The new Air Weapons and Licensing (Scotland) Bill will only impact adversely on legitimate users and not target criminals according to the Scottish Parliament’s Finance Committee.
When questioning civil servants on the financial elements of the proposed air weapons licence Kenneth Gibson MSP, Committee Convenor, said:
“Okay, a law-abiding citizen will grudgingly apply for that, but the folk whom you are most worried about will just not bother paying £85 to get a gun licensed, will they? Surely all that you will do is impact adversely on shooting clubs and their members.”
The Committee also discussed why no compensation would be offered for surrendered guns, the cost of the proposed licence and the cost of any subsequent appeals from those denied a licence.
Dr Colin Shedden, Director BASC Scotland, said: “Most of the pertinent points raised at the Finance Committee meeting earlier this month arose from BASC’s written submission on the fiscal effects of this Bill. We remain deeply concerned that this flawed legislation will only affect those who already act within the law. Those intent on mischief or criminal acts will be unlikely to approach Police Scotland for a licence, and then pay for it, a point underlined by the Committee Convenor.”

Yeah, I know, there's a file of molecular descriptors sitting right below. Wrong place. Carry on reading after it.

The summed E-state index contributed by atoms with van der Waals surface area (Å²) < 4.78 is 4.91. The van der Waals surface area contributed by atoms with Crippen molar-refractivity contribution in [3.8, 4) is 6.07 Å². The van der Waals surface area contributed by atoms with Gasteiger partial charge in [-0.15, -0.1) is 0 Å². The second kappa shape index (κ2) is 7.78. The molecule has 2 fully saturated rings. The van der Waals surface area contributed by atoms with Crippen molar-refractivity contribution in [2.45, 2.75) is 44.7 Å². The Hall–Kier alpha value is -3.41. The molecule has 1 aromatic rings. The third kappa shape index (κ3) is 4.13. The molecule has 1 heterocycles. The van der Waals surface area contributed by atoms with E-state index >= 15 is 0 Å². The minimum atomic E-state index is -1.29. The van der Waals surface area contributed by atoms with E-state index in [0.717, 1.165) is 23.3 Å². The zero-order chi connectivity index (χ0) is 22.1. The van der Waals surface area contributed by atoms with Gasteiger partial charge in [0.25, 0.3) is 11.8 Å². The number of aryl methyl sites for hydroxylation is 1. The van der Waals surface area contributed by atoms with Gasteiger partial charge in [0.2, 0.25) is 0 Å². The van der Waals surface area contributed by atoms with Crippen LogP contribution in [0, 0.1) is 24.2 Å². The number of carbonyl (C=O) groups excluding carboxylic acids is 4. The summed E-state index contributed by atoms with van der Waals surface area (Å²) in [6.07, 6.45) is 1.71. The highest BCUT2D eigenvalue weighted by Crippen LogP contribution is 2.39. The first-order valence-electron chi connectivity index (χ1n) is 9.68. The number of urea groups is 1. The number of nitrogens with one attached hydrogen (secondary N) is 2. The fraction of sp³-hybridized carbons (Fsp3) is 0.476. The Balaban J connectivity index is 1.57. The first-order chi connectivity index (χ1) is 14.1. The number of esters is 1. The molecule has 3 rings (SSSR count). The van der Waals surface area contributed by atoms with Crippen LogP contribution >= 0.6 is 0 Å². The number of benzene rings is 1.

Alan Balfour, Chairman of BASC’s Scottish Committee, said: “Airgun licensing is one of the most important issues in shooting in Scotland. Existing certificate holders cannot understand why they will need to get a new licence and there must be tens of thousands of airgun shooters deeply concerned at the prospect of licensing being introduced.”
BASC Scotland has been calling on the Scottish Government to drop the proposal to licence the estimated 500,000 airguns in Scotland. A licensing scheme will be costly to introduce and with very little benefit to the public. In addition, crimes and offences involving air weapons in Scotland had fallen by 70% over the past six years showing that education rather than restriction works. The Local Government and Regeneration Committee will be publishing their Stage One report on the Bill at the end of March.
For more information contact the BASC press office on 01244 573 052